“Fight Fire with Fire”

Oh Safi, entrust what happened to God

For God is Almighty, and decision rests in His hands.

Oh Abu Jawad, death comes only once, and God’s decrees

Unfold day and night throughout His creation.

Oh Abu Jawad, you’ve become a symbol of pride:

Mu‘ath left and so sat you on a pedestal.

Mu‘ath left, and all of us, young and old,

Are Mu‘ath’s men—we’re proud of his decision.

Oh father of the martyr, we’re your sons and supporters.

Raise our morale so we can take his blood-revenge.

Mu‘ath is alive! It’s the wicked ones who’ll burn.

In the field of men’s glories, his light shines bright.

A candle of pride that brightened our Jordan,

He showed us the path of self-sacrifice.

Like a lion did he greet death and fire,

A true Jordanian—proud and fearless.

His falcon’s eyes demanded blood-revenge—I saw them!

And as for those who don’t demand it—damn them!

It’s true—his departure shook us like trees,

But we’ve stood firm despite the storm’s strength.

Yes, we cried, for crying’s the mark of the free.

We cry for a falcon who flew high in the skies.

A falcon high up, who soon descended:

They injured his wing—those who’ve lost their reason.

Crying’s not weakness or submission to the wicked.

No! Not by He who sent Muhammad the good news.

We cry for a hero whose composure shook nations,

A model of strength whose dignity we pride.

Never cowed, shamed or broken, his head always raised,

Only to God did he submit,

For he’s the son of free men who don’t accept disgrace,

From a tradition of strength, pride and daring.

He’s the son of men endowed with all the manly virtues—

The homeland’s reserve when it calls up its falcons.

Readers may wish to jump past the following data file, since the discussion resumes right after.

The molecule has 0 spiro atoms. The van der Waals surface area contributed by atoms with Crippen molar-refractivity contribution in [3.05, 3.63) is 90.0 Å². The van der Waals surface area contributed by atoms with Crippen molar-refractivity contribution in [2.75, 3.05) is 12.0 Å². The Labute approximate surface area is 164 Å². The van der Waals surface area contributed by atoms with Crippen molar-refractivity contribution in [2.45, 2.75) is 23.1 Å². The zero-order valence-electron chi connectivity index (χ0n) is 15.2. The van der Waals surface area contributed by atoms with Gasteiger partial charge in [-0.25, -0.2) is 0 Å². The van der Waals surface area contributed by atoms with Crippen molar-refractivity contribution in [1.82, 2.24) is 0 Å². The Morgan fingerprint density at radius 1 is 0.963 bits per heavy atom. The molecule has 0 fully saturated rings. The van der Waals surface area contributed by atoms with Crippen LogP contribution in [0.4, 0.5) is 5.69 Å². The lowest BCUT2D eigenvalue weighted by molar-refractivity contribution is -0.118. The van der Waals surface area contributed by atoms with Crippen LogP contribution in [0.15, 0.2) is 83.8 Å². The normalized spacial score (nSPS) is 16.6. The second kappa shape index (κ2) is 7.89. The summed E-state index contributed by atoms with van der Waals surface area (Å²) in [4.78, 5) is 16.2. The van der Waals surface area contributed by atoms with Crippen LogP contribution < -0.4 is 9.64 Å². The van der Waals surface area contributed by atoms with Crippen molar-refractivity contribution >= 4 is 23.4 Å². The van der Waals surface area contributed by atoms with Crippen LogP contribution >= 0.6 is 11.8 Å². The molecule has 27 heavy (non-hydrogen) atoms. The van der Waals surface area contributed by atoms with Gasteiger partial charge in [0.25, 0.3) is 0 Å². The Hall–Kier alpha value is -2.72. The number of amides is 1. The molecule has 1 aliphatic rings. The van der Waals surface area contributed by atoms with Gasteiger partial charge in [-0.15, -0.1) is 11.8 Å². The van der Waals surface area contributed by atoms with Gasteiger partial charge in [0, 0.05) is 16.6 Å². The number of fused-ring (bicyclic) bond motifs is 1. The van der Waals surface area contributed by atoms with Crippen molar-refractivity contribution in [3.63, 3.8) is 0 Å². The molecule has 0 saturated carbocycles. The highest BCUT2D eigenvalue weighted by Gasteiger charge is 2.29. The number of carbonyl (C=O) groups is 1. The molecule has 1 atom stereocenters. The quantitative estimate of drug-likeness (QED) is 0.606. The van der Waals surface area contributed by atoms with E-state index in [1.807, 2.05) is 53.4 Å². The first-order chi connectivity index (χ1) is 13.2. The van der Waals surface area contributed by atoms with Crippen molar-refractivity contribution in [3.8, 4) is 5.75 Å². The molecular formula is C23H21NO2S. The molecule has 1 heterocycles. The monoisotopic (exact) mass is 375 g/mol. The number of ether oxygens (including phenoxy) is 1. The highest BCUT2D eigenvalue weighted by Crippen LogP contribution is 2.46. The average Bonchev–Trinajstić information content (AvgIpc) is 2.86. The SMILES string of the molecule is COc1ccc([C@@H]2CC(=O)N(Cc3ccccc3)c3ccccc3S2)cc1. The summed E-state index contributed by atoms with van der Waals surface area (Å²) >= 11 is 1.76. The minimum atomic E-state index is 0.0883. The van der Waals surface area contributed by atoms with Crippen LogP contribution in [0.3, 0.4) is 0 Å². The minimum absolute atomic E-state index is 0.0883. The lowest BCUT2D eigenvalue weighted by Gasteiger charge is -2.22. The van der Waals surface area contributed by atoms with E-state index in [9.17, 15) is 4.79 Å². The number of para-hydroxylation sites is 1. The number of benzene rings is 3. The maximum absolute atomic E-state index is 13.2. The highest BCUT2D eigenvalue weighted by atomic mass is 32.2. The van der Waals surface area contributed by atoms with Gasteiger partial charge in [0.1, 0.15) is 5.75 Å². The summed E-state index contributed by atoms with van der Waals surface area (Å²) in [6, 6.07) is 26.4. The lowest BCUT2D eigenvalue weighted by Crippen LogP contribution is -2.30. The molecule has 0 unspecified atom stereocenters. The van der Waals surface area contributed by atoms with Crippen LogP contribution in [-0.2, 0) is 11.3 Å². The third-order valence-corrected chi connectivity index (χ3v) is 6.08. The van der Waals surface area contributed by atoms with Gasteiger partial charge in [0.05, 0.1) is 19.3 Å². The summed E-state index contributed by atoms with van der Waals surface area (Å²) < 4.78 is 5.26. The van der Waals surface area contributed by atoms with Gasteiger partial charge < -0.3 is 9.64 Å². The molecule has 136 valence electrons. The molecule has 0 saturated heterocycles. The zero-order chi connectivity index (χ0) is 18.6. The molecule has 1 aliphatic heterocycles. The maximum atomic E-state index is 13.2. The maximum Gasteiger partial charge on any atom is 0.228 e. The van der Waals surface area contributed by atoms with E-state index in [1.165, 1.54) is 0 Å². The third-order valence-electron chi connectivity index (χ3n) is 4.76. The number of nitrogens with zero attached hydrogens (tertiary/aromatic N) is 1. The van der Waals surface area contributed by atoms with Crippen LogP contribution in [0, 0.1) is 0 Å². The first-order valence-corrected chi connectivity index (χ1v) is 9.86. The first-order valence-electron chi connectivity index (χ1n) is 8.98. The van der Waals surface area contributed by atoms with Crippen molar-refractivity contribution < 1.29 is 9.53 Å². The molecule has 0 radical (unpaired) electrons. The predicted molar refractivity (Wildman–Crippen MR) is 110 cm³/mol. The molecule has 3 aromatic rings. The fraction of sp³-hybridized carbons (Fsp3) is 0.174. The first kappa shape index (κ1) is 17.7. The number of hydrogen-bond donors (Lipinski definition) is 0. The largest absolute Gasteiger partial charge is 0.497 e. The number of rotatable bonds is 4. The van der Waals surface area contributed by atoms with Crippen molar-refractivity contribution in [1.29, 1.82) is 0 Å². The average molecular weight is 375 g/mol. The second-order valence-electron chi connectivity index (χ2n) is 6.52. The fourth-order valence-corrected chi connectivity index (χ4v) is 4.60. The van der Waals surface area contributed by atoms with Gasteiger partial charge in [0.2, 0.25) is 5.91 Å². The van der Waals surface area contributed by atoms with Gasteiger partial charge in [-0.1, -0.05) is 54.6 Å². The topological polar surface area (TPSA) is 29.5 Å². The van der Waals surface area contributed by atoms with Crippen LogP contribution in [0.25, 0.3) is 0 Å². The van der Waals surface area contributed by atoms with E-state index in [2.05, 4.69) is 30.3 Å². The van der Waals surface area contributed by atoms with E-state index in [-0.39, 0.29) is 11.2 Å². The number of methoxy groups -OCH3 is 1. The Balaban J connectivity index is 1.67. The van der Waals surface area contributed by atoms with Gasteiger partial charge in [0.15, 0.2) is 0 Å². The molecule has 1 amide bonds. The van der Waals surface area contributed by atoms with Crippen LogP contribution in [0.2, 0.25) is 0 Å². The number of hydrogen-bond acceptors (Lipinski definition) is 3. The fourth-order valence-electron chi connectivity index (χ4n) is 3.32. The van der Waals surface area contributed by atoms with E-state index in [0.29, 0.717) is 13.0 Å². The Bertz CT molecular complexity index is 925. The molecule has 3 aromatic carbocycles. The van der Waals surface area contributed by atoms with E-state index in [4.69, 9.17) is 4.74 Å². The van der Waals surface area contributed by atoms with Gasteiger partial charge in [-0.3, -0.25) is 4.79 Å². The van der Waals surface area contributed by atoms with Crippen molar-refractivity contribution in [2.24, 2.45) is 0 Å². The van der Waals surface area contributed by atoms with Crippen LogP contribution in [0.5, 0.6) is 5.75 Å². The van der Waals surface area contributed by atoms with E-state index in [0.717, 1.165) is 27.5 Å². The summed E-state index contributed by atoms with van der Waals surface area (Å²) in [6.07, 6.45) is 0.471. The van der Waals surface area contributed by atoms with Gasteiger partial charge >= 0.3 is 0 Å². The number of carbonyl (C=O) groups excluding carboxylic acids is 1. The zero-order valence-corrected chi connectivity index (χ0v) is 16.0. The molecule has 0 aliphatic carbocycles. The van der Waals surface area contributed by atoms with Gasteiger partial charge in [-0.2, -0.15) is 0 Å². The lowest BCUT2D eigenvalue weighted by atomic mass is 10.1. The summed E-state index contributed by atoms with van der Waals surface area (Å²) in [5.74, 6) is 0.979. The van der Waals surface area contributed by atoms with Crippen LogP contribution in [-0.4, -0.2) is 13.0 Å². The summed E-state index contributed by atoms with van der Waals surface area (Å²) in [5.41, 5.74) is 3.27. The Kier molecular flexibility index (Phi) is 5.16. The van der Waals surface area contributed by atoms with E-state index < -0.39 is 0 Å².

Bararsheh! There for the perilous battles,

Like lions whenever the war’s fire’s blazing.

Kasasbeh! Praiseworthy men no matter the scene,

Brave, generous men—no, brave tigers!

For our homeland we’re all walls and fences,

And we’ll die for its sake before they touch its walls.

Under a leader who lights our way to the heights,

Abdullah II, scion of pure blood.

We’re his loyal soldiers, always on guard,

We’re lions of war when war breaks out.

Call on our strength, oh king, and we’ll choose

The path of dignity, loud and clear.

The people are with you—fight fire with fire!

The army is with you, and brave men are its falcons.

Oh Safi, entrust to God what happened.

Mu‘ath left and so sat you on a pedestal.

A pedestal of pride, among the best of men,

In whom lie Jordan’s strength and pride.

A pedestal for the Jordanian, our source of pride,

Earned by Safi’s son, the worthy Mu‘ath.

King Abdullah II Lights the Way

In the last few lines of “Fight Fire with Fire,” Hajaya addresses King Abdullah II. For Hajaya, the Jordanian people’s strength lies in the Hashemite monarchy, and, likewise, the Hashemites’ strength lies in the people.

This marriage of king and tribes—the Hashemite Compact—is the foundation of the Jordanian state. Hajaya supports the Compact (al-‘Ahd), as he believes Abdullah II is an enlightened monarch, “lighting [the people’s] way to the heights” of progress, development, and reform.

Hajaya is a controversial figure in Jordan’s poetic circles. He has written mock-serious love poems to former U.S. Secretary of State Condoleezza Rice and Israeli MK Tzipi Livni. He’s also written poems from the perspectives of George W. Bush, Ariel Sharon, and Saddam Hussein. Despite his strong opinions and unsparing treatment of Arab regimes he regards as lackeys of the West, Hajaya is proud to be a Jordanian and fiercely loyal to his country.